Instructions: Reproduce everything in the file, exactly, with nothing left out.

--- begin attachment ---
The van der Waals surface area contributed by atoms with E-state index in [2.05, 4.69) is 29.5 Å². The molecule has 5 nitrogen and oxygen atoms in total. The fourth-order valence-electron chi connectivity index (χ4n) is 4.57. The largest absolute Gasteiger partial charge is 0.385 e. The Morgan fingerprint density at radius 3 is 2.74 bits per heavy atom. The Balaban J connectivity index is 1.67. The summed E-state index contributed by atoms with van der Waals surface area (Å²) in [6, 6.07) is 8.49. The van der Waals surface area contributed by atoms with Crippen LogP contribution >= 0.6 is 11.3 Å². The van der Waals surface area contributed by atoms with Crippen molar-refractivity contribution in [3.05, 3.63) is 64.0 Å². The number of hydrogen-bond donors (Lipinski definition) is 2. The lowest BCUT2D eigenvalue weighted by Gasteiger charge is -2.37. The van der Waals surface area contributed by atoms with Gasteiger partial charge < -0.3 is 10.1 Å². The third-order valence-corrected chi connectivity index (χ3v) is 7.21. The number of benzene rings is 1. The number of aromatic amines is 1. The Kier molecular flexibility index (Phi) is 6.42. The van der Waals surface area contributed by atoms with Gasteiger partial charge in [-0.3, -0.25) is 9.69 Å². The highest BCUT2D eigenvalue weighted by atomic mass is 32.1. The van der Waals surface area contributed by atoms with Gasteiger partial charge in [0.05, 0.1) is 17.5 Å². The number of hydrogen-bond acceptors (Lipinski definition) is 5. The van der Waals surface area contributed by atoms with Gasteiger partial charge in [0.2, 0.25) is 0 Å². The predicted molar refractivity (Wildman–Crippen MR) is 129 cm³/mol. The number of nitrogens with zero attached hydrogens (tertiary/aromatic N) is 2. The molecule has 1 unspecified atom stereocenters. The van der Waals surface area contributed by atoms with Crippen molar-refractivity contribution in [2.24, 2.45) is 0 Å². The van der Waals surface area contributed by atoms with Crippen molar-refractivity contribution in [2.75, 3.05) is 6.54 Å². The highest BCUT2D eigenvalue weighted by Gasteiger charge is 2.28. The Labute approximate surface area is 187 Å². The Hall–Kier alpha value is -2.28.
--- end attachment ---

The van der Waals surface area contributed by atoms with E-state index in [2.05, 4.69) is 29.5 Å². The molecule has 5 nitrogen and oxygen atoms in total. The fourth-order valence-electron chi connectivity index (χ4n) is 4.57. The largest absolute Gasteiger partial charge is 0.385 e. The Morgan fingerprint density at radius 3 is 2.74 bits per heavy atom. The Balaban J connectivity index is 1.67. The summed E-state index contributed by atoms with van der Waals surface area (Å²) in [6, 6.07) is 8.49. The van der Waals surface area contributed by atoms with Crippen LogP contribution >= 0.6 is 11.3 Å². The van der Waals surface area contributed by atoms with Crippen molar-refractivity contribution in [3.05, 3.63) is 64.0 Å². The number of hydrogen-bond donors (Lipinski definition) is 2. The lowest BCUT2D eigenvalue weighted by Gasteiger charge is -2.37. The van der Waals surface area contributed by atoms with Gasteiger partial charge < -0.3 is 10.1 Å². The third-order valence-corrected chi connectivity index (χ3v) is 7.21. The number of benzene rings is 1. The number of aromatic amines is 1. The Kier molecular flexibility index (Phi) is 6.42. The van der Waals surface area contributed by atoms with Gasteiger partial charge in [-0.3, -0.25) is 9.69 Å². The highest BCUT2D eigenvalue weighted by atomic mass is 32.1. The van der Waals surface area contributed by atoms with Gasteiger partial charge in [0.05, 0.1) is 17.5 Å². The number of hydrogen-bond acceptors (Lipinski definition) is 5. The van der Waals surface area contributed by atoms with Gasteiger partial charge in [0.2, 0.25) is 0 Å². The predicted molar refractivity (Wildman–Crippen MR) is 129 cm³/mol. The number of nitrogens with zero attached hydrogens (tertiary/aromatic N) is 2. The molecule has 1 unspecified atom stereocenters. The van der Waals surface area contributed by atoms with Crippen molar-refractivity contribution in [2.24, 2.45) is 0 Å². The van der Waals surface area contributed by atoms with Crippen molar-refractivity contribution in [2.75, 3.05) is 6.54 Å². The highest BCUT2D eigenvalue weighted by Gasteiger charge is 2.28. The Labute approximate surface area is 187 Å². The Hall–Kier alpha value is -2.28.